This is nice because I can get heat without feeling like I am pickling my foods. I really like it in kitchen as I can spice things up without altering the flavor profile.
Never tried it. I like heat with flavor, but I can deal with quite a bit of heat. I’m just not a big fan of extracts and sauces high on the Scoville scale that don’t impart any flavor. Scotch bonnets, Habaneros, and even ghost peppers have distinct flavors. Couple them with other ingredients and you get a great flavoring sauce. I feel like if all you are trying to do is add burn, then you screwed something up earlier on. It’s like adding salt. Shouldn’t have to be done.
Unless I can cook it down or pair it with something creamy, Tabasco is often just too vinegary for my tastes. (And no wonder: vinegar is the first ingredient.)
Far better for all purpose mass-produced hot-saucing is Tapatio, which does something magical to chili and just about everything else it touches. Cholula is also good. Also, the hot sauce my local taqueria makes. And the stuff I made from all the serrano chilies I allowed to ripen to ruby red status. Like sriracha, but much, much more fiery.
Tabasco does make a soy sauce that’s excellent on white rice, though. Makes a hell of a teriyaki sauce.
For me, it’s not so much the lack of flavour, it’s the weird rubber/chemical backnotes on the Blair’s extract sauces that put me off.
But, de gustibus non wossname est and all that. Just 'cause I don’t like it, doesn’t mean it’s crap.
For heat, I grow and make my own thermonuclear hot pepper sauce, but for flavour and convenience, I go for Sriracha (of course!), El Yucateco Mayan Kutbil Ik and a local Habanero/Mango sauce from Byron Bay.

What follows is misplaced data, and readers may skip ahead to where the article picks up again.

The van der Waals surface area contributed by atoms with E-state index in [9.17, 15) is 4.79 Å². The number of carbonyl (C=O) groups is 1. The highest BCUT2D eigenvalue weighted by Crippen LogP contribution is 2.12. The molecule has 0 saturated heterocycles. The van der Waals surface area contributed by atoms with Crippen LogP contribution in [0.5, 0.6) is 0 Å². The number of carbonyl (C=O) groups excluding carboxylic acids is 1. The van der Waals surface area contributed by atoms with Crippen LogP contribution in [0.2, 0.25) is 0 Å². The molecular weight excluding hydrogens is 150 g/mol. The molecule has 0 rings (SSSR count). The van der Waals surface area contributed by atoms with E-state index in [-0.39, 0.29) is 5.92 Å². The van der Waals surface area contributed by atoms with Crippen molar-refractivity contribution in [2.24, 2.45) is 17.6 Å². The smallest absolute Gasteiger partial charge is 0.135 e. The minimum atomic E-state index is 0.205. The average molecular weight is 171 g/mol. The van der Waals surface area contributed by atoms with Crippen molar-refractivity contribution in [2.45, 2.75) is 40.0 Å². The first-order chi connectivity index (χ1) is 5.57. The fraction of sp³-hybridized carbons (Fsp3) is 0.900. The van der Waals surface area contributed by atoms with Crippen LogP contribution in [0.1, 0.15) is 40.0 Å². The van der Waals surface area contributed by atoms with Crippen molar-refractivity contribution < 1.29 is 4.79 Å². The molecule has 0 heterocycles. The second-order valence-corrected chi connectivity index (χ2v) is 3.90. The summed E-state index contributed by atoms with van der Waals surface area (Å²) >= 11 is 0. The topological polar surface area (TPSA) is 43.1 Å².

Aww, haven’t seen Encona in a dogs age! Used to love that stuff when i was a podling.
I’ve got a couple of sauces I make myself. You have to be pretty close to me to know all of what goes into them though. I do have to say for those that like smokey, try smoking a habanero in the way you would a jalapeno to make a chipotle.
Yeah, same here.
Not for any super-secret-source reasons, I’m just really crap at remembering what I put in them and I tend to cook by instinct.
Definitely. I’ve got a powdered blend smoked, dried peppers which include Butch T scorps, Chocolate habs, jolokias, 7-pods, nagas and red savinas and a few more that I can’t recall right now.
Hot, but what a flavour!
And if heat’s not your thing, check out Pimenta Luna Habaneros. All the flavour of habs, none of the burn.
I’d ask to get together for a barbeque if we were on the same continent.
We’ll have to make do with virtual. On the bright side, it’s less calories on the waistline,no flies and the beer never gets warm.
I love the flavor if the peppers you posted, and even the super hot ones taste raducally different :). I personally have got to the point habaneros and Thai chili’s work for me. I do live me some chipotle cholula though.
(Thinking about next years peppers :D)
I usually just use cayenne pepper for that. It takes more, so it’s harder to use too much.